belief in mind when he murders Basil. Here we see that the artist
is killed for his excessive love of physical beauty; the same art
that he wished to merge with is the cause of his mortal downfall
Lord Henry Wotton, the most influential man in Dorian's life,
is an aesthete of the mind. Basil is an artist who uses a brush
while Wotton is an artist who uses words:
There is no good, no evil, no morality and immorality;there
are modes of being. To live is to experiment aesthetically in
living to experiment all sensations, to know all emotions, and
to think all thoughts, in order that the self's every capacity
may be imaginatively realized (West 5811).
Lord Henry believes that, "it is better to be beautiful than
to be good" (Wilde 215). Although he attests that aestheticism is
a mode of thought, he does not act on his beliefs. Basil Hallward
accuses him saying, "You never say a moral thing and you never do
thing" (5). However, Lord Henry does take the immoral action of
Although Lord Henry states that, "all influence is immoral"
(Wilde 18), he nonetheless drastically changes Dorian Gray. As
Dorian acts on the beliefs of Lord Henry, the portrait's beauty
becomes corrupted. "Lord Henry presents Dorian with the tenants of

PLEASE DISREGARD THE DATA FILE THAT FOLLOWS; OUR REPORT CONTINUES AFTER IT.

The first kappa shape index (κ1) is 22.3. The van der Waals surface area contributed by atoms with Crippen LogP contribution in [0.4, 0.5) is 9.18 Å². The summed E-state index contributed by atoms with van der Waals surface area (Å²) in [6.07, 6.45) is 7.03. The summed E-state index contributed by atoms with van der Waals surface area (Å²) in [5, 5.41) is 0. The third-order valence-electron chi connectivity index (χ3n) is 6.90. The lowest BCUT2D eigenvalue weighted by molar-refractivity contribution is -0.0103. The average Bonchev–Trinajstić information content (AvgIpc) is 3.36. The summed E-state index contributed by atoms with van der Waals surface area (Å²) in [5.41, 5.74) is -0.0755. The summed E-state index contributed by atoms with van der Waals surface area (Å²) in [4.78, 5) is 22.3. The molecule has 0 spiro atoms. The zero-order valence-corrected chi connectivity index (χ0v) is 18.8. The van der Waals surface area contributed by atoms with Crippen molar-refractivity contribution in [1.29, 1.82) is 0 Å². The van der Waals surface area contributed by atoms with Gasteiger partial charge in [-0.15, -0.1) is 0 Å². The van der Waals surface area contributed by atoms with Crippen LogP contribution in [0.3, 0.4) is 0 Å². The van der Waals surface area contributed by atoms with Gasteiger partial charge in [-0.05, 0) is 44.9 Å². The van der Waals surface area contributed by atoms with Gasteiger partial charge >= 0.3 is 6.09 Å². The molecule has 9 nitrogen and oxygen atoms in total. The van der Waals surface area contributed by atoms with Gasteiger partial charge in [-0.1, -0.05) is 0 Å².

his New Hedonism, whose basis is self-development leading to the
perfect realization of one's nature" (Eriksen 97). If Lord Henry's
aesthetic ideas have validity ,Dorian Gray's portrait should not
become ugly, but rather more beautiful. Since the picture becomes
loathsome, it is evident that Lord Henry's beliefs are untrue (West
5811). Dorian becomes so disgusted with the horrible portrait that
he slashes the canvas, and the knife pierces his own heart.
Because Lord Henry is responsible for influencing Dorian Gray, he
is partly the cause of the death of Dorian (5810).
While Lord Henry is indirectly the cause of Dorian's death, he
too causes his own downfall. Lord Henry changes Dorian with the
belief that morals have no legitimate place in life. He gives
Dorian a book about a man who seeks beauty in evil sensations.